1) Trademarks do not need to be capable of graphic representation in the trademark register.
2) The Czech Industrial Property Office no longer ex officio refuses to register a later application for an identical trademark covering identical goods/services, or a trademark constituting part of an earlier trademark if such may lead to confusion with the earlier one.
3) It is no longer possible to register a trademark for goods/services as a Nice class heading or any other general term if it lacks clarity and precision.
4) An applicant may require proof of use of an opposing trademark in the course of opposition proceedings; the same applies for a defendant in infringement proceedings.
5) Additional rights for trademark owners shall raise protection against counterfeiting and prevent relevant imported goods from being released for free circulation in the Czech Republic.
6) Any entitled person may apply for a certification trademark which guarantees a certain characteristic of goods or services (e.g. quality or production process).
The most important change for a trademark application is no requirement for a graphic representation in the trademark register. However, a trademark must still be represented in the register in a manner which allows both public authorities and the general public to clearly recognise what is protected by the trademark. This move forward means, among others, that sound marks, movement trademarks and multimedia trademarks (combination of sound and video) may be registered. The limitation is basically just the technology. Once there is a device enabling an electronic transfer of smell, smell marks are much more likely to be registered than under current regulations. As a result, overcoming the requirement of graphic representation may prove to be less burdensome for successful registration of smell marks.
The change of law is driven by a general principle of responsibility for exercising your own rights. Therefore, the Czech Industrial Property Office will no longer refuse to register a trademark which is identical to an earlier trademark registered for identical goods/services and it is up to the owner of the earlier trademark to lodge an opposition within a three-month period in such a case. If the owners of earlier trademarks do not track new trademark applications on a regular basis, it does not mean that they cannot protect their earlier trademark rights once the opposition period lapses. They may still initiate invalidity proceeding or file a motion for infringement of their trademark rights.
Another change to note concerns goods/services your trademark may be registered for. This is important as, in general, you have to use a trademark within five years in relation to the goods/services for which it is registered, otherwise you may lose your rights. The Czech Industrial Property Office will no longer allow the registration of a trademark for a Nice class heading or general term which lacks clarity and precision. Even if a Nice class heading or general term is found to be sufficiently clear and precise, the extent of protection shall be restricted to its literal meaning. The choice of goods/services to be protected is a key point that should not be underestimated.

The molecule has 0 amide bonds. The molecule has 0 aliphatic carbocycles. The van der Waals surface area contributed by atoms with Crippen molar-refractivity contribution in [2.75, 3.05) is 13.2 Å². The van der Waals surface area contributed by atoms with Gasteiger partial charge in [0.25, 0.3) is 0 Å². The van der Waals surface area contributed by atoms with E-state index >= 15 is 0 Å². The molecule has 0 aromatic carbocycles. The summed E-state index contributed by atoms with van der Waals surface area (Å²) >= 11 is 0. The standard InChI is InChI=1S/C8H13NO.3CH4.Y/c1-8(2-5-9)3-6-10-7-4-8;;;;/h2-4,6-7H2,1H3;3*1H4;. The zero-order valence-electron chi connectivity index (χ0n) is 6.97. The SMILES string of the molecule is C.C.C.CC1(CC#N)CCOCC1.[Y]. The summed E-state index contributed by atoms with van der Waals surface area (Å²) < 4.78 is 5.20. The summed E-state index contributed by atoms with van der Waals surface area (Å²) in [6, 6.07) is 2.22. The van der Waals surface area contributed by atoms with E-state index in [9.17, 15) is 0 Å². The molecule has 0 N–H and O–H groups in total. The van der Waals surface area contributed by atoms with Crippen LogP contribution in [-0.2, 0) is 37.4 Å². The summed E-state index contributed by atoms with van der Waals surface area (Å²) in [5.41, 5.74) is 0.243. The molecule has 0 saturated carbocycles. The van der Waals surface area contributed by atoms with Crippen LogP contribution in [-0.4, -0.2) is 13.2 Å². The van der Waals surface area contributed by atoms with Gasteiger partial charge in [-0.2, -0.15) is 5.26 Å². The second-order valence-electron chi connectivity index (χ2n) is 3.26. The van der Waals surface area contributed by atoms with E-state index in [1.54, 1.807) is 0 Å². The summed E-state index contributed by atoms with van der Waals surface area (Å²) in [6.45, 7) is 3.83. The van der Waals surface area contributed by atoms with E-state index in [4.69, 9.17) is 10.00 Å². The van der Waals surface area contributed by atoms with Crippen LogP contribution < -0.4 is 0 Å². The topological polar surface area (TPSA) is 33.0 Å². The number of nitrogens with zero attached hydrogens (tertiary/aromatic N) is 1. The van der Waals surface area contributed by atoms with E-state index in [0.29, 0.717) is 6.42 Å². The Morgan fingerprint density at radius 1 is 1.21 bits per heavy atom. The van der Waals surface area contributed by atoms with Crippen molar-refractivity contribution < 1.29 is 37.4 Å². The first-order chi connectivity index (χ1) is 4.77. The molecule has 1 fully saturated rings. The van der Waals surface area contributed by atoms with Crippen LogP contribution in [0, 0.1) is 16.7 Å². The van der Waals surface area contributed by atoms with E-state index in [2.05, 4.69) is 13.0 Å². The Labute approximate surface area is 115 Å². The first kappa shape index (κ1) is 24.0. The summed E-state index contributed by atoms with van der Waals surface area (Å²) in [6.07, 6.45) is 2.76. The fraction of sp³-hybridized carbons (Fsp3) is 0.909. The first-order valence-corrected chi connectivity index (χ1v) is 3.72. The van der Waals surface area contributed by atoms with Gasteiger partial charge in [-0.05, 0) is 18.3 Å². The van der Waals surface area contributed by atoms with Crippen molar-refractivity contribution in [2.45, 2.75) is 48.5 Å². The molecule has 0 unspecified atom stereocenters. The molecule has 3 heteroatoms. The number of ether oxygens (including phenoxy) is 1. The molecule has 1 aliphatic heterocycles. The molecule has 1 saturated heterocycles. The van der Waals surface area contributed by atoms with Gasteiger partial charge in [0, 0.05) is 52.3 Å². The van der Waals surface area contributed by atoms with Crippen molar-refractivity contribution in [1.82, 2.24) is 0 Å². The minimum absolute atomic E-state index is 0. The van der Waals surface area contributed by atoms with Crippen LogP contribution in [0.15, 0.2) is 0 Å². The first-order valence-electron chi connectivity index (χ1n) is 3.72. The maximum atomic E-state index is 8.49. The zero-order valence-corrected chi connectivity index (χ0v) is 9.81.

As already stated above, each trademark owner has to use its trademarks in relation to the goods/services for which the trademark is registered. If an opposition or invalidity proceeding is based on a trademark registered for over five years, the applicant or defendant may require the other party to prove that the earlier trademark has been used. However, the period for such a demand is limited to two months, and once it lapses, the defence concerning non-use is lost.
Trademark owners have further rights to ensure better protection against counterfeiting and to prevent goods unlawfully bearing the same trademark from being released for free circulation in the Czech Republic. With regard to more anti-counterfeiting measures available, a trademark owner is entitled to prevent attachment of packaging, label or any device bearing a trademark to goods in the course of trade where such attachment would amount to trademark infringement. Such right may be triggered in a situation in which just a risk of trademark infringement exists. The second case concerns the right to prevent the import of goods which resemble an earlier trademark in its fundamental features before such goods are released for free circulation in the Czech Republic.
Last but not least, a special type of collective trademark may now be registered. The so-called ‘certification trademark’ distinguishes goods/services which are certified for a certain characteristic (e.g. material, production process, quality or accuracy). Only persons qualified for the certification of the goods/services concerned may file such an application and only if the person does not operate a business including the goods/services for which the certification is sought.
Any further questions to the new developments of the Czech trademark law? We would be pleased to provide you with tailored advice on trademark matters both on the Czech and European level.